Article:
Sarah Lawton

The seduction of print and textile processes and how they can be adapted to facilitate learning, trigger the imagination and improve the health of vulnerable individuals, preoccupies my work. Themes emerge through connections with other artists, craftspeople in UK and artisans internationally, but are consistently underpinned by collaboration and cognitive responses to the ‘making process.’ My work and the projects I have been involved in can be viewed on

The idea of “flow” (Csikszentmihalyi, 1991) and skill acquisition informs the work. Disparate disciplines are drawn on, through research and practice, to identify key engagement methods that question society’s established value systems. The work connects the ‘overlooked and vulnerable’ intimately through the development and implementation of an artisanal ‘tool-kits.’ Workshop prototypes engage community groups with hand processes and project are developed through dialogue with artisans, artists and designers.

When working with and establishing new group projects participants ‘signature strengths’ are stimulated, nurtured and engaged. I record individual and group engagement through rigorous hand drawing. Blurring the boundaries between observer and participant, drawing becomes my personal record and a tool for dialogue. My future work aims to build on knowledge exchange between the UK and India.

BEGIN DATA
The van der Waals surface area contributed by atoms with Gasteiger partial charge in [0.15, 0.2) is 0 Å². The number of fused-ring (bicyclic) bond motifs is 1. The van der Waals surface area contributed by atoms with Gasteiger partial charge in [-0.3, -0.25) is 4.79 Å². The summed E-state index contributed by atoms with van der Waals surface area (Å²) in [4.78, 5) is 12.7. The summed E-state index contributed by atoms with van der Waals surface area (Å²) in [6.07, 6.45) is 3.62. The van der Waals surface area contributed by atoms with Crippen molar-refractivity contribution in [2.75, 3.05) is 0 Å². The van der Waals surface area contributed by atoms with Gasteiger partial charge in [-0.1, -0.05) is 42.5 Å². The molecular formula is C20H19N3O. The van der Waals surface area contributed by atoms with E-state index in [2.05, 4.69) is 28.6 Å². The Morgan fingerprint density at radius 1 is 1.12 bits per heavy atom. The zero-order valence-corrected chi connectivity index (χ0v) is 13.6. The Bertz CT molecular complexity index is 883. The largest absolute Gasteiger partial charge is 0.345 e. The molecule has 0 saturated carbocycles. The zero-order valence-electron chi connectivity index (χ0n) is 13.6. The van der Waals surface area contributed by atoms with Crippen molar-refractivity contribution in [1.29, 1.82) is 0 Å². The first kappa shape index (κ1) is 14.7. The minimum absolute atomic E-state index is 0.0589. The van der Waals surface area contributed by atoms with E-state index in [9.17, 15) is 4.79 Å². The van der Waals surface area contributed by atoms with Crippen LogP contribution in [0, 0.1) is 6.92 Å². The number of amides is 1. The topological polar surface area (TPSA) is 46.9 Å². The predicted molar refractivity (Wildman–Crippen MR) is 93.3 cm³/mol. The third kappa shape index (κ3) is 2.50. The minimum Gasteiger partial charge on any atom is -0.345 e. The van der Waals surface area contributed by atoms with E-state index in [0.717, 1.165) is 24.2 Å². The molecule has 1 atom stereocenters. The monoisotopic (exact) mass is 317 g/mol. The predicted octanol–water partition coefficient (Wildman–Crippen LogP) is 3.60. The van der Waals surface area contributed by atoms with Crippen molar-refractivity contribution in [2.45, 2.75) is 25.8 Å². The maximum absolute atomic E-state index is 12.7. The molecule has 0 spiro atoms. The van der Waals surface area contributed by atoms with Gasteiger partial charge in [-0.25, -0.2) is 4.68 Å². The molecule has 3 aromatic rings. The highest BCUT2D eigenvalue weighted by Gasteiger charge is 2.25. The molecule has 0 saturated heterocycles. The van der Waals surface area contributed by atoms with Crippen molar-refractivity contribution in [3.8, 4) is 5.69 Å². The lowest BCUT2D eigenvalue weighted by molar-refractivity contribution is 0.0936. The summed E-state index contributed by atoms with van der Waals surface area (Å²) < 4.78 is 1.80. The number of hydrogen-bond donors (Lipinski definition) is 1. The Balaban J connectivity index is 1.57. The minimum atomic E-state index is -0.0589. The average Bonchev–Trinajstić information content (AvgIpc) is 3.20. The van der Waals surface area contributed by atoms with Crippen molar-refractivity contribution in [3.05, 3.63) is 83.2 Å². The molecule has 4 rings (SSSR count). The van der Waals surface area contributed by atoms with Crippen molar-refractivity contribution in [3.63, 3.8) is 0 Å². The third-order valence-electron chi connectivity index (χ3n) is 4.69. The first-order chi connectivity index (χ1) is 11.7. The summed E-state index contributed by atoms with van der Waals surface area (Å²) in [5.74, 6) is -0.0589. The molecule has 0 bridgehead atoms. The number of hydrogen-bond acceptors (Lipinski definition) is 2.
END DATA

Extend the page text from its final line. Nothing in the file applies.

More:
A research project I designed whilst on residency in India, during 2012-2013 was to embellish the men’s ‘Khadi-bandi’ with block print and embroidery, bringing together artisans inter-connected through the product. I intend to develop the project further through participatory workshops, which invite members to carve a woodblock for printing onto cloth and paper, using relief and etching facilities. I plan to observe how diverse groups adapt the garment according to their personal narratives. The ‘bandi’ is traditionally made from Khadi cloth, which is ethically made and hand-spun, for independence, in India’s villages. The cloth I will use is made in Gujarat, the state I resided, for the duration of my trip.

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